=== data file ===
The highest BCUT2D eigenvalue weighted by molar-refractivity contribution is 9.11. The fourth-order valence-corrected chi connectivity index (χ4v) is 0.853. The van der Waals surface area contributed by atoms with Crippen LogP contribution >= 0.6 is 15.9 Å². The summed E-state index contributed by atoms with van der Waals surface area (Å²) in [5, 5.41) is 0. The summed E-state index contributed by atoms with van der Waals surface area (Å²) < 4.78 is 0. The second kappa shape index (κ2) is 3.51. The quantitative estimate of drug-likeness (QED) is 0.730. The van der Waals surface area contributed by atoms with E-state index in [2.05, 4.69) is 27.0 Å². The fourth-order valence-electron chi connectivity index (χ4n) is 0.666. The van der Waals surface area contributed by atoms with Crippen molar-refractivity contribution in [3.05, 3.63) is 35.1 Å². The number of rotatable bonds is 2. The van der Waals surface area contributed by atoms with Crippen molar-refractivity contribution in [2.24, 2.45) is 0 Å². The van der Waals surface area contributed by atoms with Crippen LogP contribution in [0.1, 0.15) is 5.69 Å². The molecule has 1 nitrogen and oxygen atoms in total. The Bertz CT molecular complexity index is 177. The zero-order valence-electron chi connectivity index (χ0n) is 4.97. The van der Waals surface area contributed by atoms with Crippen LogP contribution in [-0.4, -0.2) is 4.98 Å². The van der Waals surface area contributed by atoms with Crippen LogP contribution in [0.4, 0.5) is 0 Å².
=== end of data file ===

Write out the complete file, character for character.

The highest BCUT2D eigenvalue weighted by molar-refractivity contribution is 9.11. The fourth-order valence-corrected chi connectivity index (χ4v) is 0.853. The van der Waals surface area contributed by atoms with Crippen LogP contribution >= 0.6 is 15.9 Å². The summed E-state index contributed by atoms with van der Waals surface area (Å²) in [5, 5.41) is 0. The summed E-state index contributed by atoms with van der Waals surface area (Å²) < 4.78 is 0. The second kappa shape index (κ2) is 3.51. The quantitative estimate of drug-likeness (QED) is 0.730. The van der Waals surface area contributed by atoms with E-state index in [2.05, 4.69) is 27.0 Å². The fourth-order valence-electron chi connectivity index (χ4n) is 0.666. The van der Waals surface area contributed by atoms with Crippen molar-refractivity contribution in [3.05, 3.63) is 35.1 Å². The number of rotatable bonds is 2. The van der Waals surface area contributed by atoms with Crippen molar-refractivity contribution in [2.24, 2.45) is 0 Å². The van der Waals surface area contributed by atoms with Crippen LogP contribution in [0.1, 0.15) is 5.69 Å². The molecule has 1 nitrogen and oxygen atoms in total. The Bertz CT molecular complexity index is 177. The zero-order valence-electron chi connectivity index (χ0n) is 4.97. The van der Waals surface area contributed by atoms with Crippen LogP contribution in [-0.4, -0.2) is 4.98 Å². The van der Waals surface area contributed by atoms with Crippen LogP contribution in [0.4, 0.5) is 0 Å².